Microsoft and Alphabet enjoy AI-powered gains from cloud divisions

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Microsoft and Google’s owner Alphabet have quashed investor scepticism around the vast sums spent on developing artificial intelligence, after being boosted by rampant corporate demand for their cloud computing services.

The combined market value of the two US tech giants rose by more than $250bn on Friday, a day after each reported double-digit revenue growth in their first-quarter results to comfortably beat analysts’ expectations. Shares in Amazon and Nvidia, two other beneficiaries of AI spending, also rose by around 3 and 6 per cent respectively.

This week’s earnings reports from Microsoft and Alphabet have soothed market anxiety about the huge jumps in spending on the infrastructure needed to power AI chatbots such as OpenAI’s ChatGPT and Google’s Gemini, as well as several other companies experimenting new AI models.

Meanwhile, advertising revenue at Google also rose, suggesting that AI-powered chatbots are yet to hit usage of the world’s dominant search engine. Jim Tierney, head of US growth at AllianceBernstein, said that Alphabet’s first-quarter results reported on Thursday “didn’t lay the questions [about AI] to rest. But there was so much good stuff elsewhere, it buys them more time”.

Analysts at Baird estimate that capital expenditures by Alphabet, Amazon, Microsoft and Meta this year will total about $188bn, almost 40 per cent more than in 2023. Electric-car maker Tesla said it had invested $1bn in AI in the first quarter and would accelerate spending on chips and automated driving.

The bullish outlook from members of the “Magnificent Seven” US tech bellwethers could reignite the AI-fuelled rally that accounted for most of the gains on US stock markets in 2023. This had faltered at the start of the year as pessimism spread about runaway tech spending and broader concerns about interest rates and conflict in the Middle East.

Alphabet shares jumped 10 per cent on Friday, a rise helped by the company paying the first dividend in its history and boosting its market capitalisation past the $2tn threshold. Microsoft, the world’s most valuable company and OpenAI’s biggest backer, rose almost 2 per cent to climb back above $3tn.

Those gains stand in contrast to Meta’s 11 per cent drop on Thursday after the Facebook parent said it would “invest aggressively” in new AI products such as chatbots, despite generating only limited returns from them so far. Meta’s finance chief Susan Li said capital expenditure would rise to $40bn this year and go even further in 2025, projections that overshadowed a 91 per cent increase in first-quarter net income.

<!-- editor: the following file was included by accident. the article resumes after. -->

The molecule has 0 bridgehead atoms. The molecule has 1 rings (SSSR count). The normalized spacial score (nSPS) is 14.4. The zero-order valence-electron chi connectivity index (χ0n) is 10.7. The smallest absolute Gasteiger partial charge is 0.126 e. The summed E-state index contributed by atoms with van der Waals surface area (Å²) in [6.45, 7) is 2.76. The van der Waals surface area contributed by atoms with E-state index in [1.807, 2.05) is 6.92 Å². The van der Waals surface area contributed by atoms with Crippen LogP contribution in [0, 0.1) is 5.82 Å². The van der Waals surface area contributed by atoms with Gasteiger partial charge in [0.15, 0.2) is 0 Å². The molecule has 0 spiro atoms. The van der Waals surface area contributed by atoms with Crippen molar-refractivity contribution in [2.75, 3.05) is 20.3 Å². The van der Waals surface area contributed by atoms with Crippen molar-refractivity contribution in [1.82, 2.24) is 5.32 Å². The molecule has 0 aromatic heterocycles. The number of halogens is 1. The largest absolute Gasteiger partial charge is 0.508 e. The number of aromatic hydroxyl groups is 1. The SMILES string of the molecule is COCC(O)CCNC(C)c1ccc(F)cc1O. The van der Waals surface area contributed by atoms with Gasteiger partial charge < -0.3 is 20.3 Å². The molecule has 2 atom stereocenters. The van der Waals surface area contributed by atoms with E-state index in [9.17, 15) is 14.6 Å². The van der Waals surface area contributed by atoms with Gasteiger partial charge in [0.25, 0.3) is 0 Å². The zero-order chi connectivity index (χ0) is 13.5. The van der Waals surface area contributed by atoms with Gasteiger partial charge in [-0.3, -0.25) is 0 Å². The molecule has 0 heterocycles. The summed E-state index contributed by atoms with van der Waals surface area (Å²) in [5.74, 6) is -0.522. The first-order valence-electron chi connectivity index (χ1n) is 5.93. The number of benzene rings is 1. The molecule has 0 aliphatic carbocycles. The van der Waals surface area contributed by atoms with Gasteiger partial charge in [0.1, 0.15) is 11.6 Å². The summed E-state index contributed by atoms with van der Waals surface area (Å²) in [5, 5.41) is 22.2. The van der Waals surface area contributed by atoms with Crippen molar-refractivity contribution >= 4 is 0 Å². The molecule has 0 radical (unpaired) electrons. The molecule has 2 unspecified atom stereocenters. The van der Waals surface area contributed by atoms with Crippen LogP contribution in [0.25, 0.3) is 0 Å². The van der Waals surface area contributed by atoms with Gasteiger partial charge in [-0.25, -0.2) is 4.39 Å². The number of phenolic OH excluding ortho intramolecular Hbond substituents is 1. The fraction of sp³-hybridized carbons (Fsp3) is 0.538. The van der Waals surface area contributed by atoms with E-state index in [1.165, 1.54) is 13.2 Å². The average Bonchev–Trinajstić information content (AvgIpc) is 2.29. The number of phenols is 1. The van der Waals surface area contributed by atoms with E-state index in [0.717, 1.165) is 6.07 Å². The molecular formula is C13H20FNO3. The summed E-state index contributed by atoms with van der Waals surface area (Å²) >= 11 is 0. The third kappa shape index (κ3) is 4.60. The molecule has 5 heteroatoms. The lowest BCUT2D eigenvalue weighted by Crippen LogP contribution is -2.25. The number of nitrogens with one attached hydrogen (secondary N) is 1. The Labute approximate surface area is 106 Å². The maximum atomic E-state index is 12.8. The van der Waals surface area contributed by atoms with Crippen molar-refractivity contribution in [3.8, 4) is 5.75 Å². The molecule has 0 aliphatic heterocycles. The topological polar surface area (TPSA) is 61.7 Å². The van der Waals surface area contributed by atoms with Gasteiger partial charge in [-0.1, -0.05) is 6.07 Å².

But for those building cloud infrastructure, investors took even bolder AI spending plans in their stride. Google chief financial officer Ruth Porat said capital expenditure would jump 50 per cent or more to at least $48bn this year.

“After what seemed like a year-plus of coming from behind [on AI], we believe Google is beginning to go on the offensive,” said analysts at JPMorgan. 

Microsoft finance chief Amy Hood unveiled a 79 per cent year-on-year leap in quarterly capital expenditure to $14bn, before adding that even more funding for data centres was required because “AI demand is a bit higher than our available capacity”.

Demand has soared for AI services such as ChatGPT, a chatbot developed by OpenAI © Bloomberg

Such is the rapid growth in demand for AI services from start-ups such as OpenAI and Anthropic, as well as from large corporate customers, that many necessary components including chips and power supplies have become scarce.

“If you’re not engaging AI actively and aggressively you’re doing it wrong,” Nvidia chief Jensen Huang said at an event organised by payments company Stripe on Wednesday.

“Your company is not going to go out of business because of AI,” he said. “It’s going to go out of business because another company used AI. There’s no question about that.”

The first-quarter performance eases pressure on Alphabet chief Sundar Pichai, who has faced criticism for letting Google lose the initiative to Microsoft in consumer and enterprise AI products after the latter’s $13bn partnership with OpenAI.

Google had to pull image generation in its own flagship AI system, Gemini, following a furore over its inaccurate historical depiction of different ethnicities and genders.

“Google has faced near-constant critique around the inevitable AI-led disruption to search, a string of PR mis-steps that questioned whether Google was too far behind in AI or too ‘woke’ to make it,” said Bernstein analyst Mark Shmulik. “Google needed to be perfect, or face a repeat of being penalised for micro-misses.”

Revenue at Google’s core search-linked advertising business also rose 13 per cent. But longer-term, Pichai still faces questions on whether chatbots that provide instant answers will start to eat away at usage of its ubiquitous search engine.

He told analysts that early experiments of using generative AI to give more comprehensive answers to search queries “improves user satisfaction”. He added: “I’m comfortable and confident that we’ll be able to manage the monetisation transition here well.”

Other companies are joining the spending spree on AI. Both Apple and Amazon, which report first-quarter earnings next week, have said they will also invest heavily in computing power and staff to improve their products.

However, Microsoft’s Azure offering “is the only software business that is benefiting from AI at this point in the cycle”, said Brad Sills, research analyst at Bank of America. “Microsoft remains ahead of the curve in this massive new cycle.”

Additional reporting by George Steer in New York, George Hammond in San Francisco and Philip Stafford in London

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